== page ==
What SSBI Is About

Self-service business intelligence (SSBI), also called self-service data exploration, has become an important approach for data-driven insights in business. It means giving the ability to the wide range of employees who are not experienced with data to drive insights from relevant datasets and create exploratory visualizations to help them better understand the data and to use it in reports. It’s also a part of what is called data democratization if you’d like another fancy term on the plate.

It should be, however, distinguished from the second approach called dashboarding. While the latter should still be the responsibility of the experienced BI team, turning amounts of data to finely curated reports on the most important KPIs within a well-developed narrative can happen. The SSBI approach aims to:

  • Avoid time delays in data-driven decision making among the low and mid-level teams that may happen due to the centralization of analytics responsibilities.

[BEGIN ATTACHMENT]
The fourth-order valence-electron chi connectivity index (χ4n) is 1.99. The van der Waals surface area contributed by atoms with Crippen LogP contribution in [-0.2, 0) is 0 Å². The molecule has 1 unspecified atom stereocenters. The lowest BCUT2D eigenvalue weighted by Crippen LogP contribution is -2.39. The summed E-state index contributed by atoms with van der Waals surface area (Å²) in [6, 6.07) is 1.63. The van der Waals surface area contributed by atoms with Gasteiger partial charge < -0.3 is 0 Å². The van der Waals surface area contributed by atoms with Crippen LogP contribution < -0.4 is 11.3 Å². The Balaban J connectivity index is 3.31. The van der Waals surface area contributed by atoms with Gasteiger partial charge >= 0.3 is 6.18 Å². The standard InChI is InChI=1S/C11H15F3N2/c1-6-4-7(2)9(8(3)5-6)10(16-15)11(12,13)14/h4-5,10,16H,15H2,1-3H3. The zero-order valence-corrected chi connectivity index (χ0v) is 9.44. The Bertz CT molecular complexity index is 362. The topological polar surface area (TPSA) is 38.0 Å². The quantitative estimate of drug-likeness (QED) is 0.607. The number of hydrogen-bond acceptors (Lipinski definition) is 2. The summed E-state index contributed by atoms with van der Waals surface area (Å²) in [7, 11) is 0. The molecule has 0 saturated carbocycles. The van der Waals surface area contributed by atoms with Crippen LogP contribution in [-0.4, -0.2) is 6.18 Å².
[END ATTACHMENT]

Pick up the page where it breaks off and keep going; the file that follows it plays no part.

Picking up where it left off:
• Minimize intuition-based decisions that can be made by low and mid-level teams on a daily basis due to lack of analytical capabilities.
  • Enhance internal communication within the teams by making data-driven insights and visualizations easier to generate, and therefore more frequent integration of reports.
  • Enhance external communication of the organization as the insights and visualizations can also be easily used in developing publications, like blog posts for example.

Google Sheets and Datawrapper

There are tons of visualization tools out there that can enable you to create an SSBI system for your organization, some of which are technologically advanced, but each has its best uses and downfalls. 

Just like Google Sheets and Datawrapper. The advantages of using these tools are the following:

  • – Businesses with no capabilities of experienced teams or infrastructure can implement the system.
  • – Anyone can use it as it requires little to no technical expertise.
  • – Visualizations can be easily duplicated and edited, suiting fast-based work routines.
  • – Visualizations can be easily well-formatted and laid out, leading to efficient reporting.